“I really believe in reporting on life as it’s happening,” comedian Iliza Shlesinger tells me on this week’s bonus episode of The Last Laugh podcast. “I never do anything for the material, I just think that’s so hacky. And that way it’s infallible. When it’s your real experience or your real tragedy that you’ve been through, nobody can ever take that away from you. Nobody can say you can’t say that.”
This past month, Shlesinger released her latest stand-up special Unveiled, in which she reports on her real experience of getting married. It’s the prolific comedian’s fifth hour-long special on Netflix in six years and she shows no signs of slowing down.
Shlesinger, who burst onto the stand-up scene when she became the first (and only) female winner of Last Comic Standing in 2008—Amy Schumer came in fourth the year before—has already been back out on the road performing new material about what it’s like to actually be married. Simultaneously, she is working on her own six-episode sketch comedy series, also for Netflix, and filming what she describes as a “revenge anti-rom-com” movie that she wrote and stars in, coming out next year.
Over the course of our conversation, Shlesinger opens up about how she deals with “offended” audience members, expresses her frustration with women who think she’s the wrong kind of feminist, and explains how dealing with the “horrible” male comedians on Last Comic Standing made her the tough-as-nails comic she is today.
On audience members who are ‘offended’ by her jokes
“I would say 99.99 percent of the feedback I get is positive and love and I have really great, special, supportive fans. Occasionally you’ll get someone who says, ‘I found that offensive.’ And I am a very self-analytical and critical thinker and I’m always open to other points of view and I think that’s how we evolve. But when you come at me with, ‘That hurt my feelings,’ my thought is, oh, but you were OK to laugh when the joke was about other people? But when it came to you, all of a sudden you’re shutting it down? Then don’t come to a comedy show. Because nothing I’m saying is designed to hurt anyone. And you can’t please everyone. So as a comic I’m just like, look, I came with a white flag up. Everybody laughed and that’s why it’s in the special and my shame barometer isn’t going off. So I’m sorry that bothered you, but I’m not sorry.”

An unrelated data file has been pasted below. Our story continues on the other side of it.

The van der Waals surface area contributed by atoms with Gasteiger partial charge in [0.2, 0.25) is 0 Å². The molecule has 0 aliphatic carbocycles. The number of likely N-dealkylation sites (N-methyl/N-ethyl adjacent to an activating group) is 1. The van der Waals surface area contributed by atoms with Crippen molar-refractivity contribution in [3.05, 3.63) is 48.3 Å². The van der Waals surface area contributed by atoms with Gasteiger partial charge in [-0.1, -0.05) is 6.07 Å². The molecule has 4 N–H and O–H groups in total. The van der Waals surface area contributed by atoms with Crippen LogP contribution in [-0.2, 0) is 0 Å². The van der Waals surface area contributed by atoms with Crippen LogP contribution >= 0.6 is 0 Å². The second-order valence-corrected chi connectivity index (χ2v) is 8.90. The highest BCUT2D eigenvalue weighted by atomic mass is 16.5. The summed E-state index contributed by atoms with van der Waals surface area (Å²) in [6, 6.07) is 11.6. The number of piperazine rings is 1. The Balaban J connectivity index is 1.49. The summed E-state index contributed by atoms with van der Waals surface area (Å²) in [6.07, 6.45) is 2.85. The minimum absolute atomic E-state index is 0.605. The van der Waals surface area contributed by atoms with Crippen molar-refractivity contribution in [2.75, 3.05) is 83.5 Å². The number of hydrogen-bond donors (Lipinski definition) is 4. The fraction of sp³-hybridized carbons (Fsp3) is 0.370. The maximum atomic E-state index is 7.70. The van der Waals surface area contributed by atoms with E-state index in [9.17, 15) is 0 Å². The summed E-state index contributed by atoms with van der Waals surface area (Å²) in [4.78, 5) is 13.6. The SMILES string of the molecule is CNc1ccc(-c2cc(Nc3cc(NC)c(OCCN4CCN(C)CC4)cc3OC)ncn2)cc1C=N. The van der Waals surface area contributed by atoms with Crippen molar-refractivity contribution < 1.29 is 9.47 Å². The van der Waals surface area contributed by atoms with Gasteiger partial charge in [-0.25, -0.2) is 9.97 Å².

On women who criticize her for not being a perfect ‘feminist’
“I just feel like we’re at this point in our society where, in an effort to spread open-mindedness and to get everyone to be open-minded, we’re too aggressive with people. And oftentimes, allies pick on one another. As a woman, whatever charity I donate to, whatever woman I stick my neck out for, whatever cause I’m championing, if I’m not perfect in the exact moment that someone who already didn’t like me seeks to criticize me, then I’m crucified. And we do this to women, under the guise of feminism, under the arc of furthering this feminist agenda, we tend to turn on women. ‘Well, she’s not doing feminism right.’ I started telling these jokes about this obligation that all women love each other, which is not what feminism is. Most people are sociopaths.”
On her upcoming sketch show for Netflix
“Growing up I watched Kids in the Hall and The State and then [Dawn] French and [Jennifer] Saunders did sketches before they did Absolutely Fabulous, which is a show that I consider a personal bible. I always loved sketch and my stand-up is very sketch-like. There’s bits and voices and texture and characters. So when Netflix offered me this show, I was like this is perfect because this is how I see my stand-up anyway. And you can make points differently. So it was really more about bringing to life the scenery in my head and all of the gripes I have with society and little moments and really expounding on things that are weird or need attention.”
How ‘Last Comic Standing’ affected her view of the comedy world
“An experience like Last Comic Standing is so brutal and the other comics were so horrible and mean that you start to think ‘everybody hates me.’ I’ve done nothing wrong but this is how they are. I was guarded and nervous that people were going to be mean. So you just put your head down and you don’t engage because everybody was so horrible. Everything was cool and then I won and I had to go on tour with these maniacs. So that was just one of those things where you’re this young girl—I was like 26, headlining these massive rooms with a group of men who hated me. I think it definitely made me tougher. And the good news is, nothing in my career will ever be as mentally taxing as that. And it’s made me who I am today.”
Next week on The Last Laugh podcast: Lil Rel Howery, whose new stand-up special Live in Crenshaw is currently streaming on HBOGo and HBONow.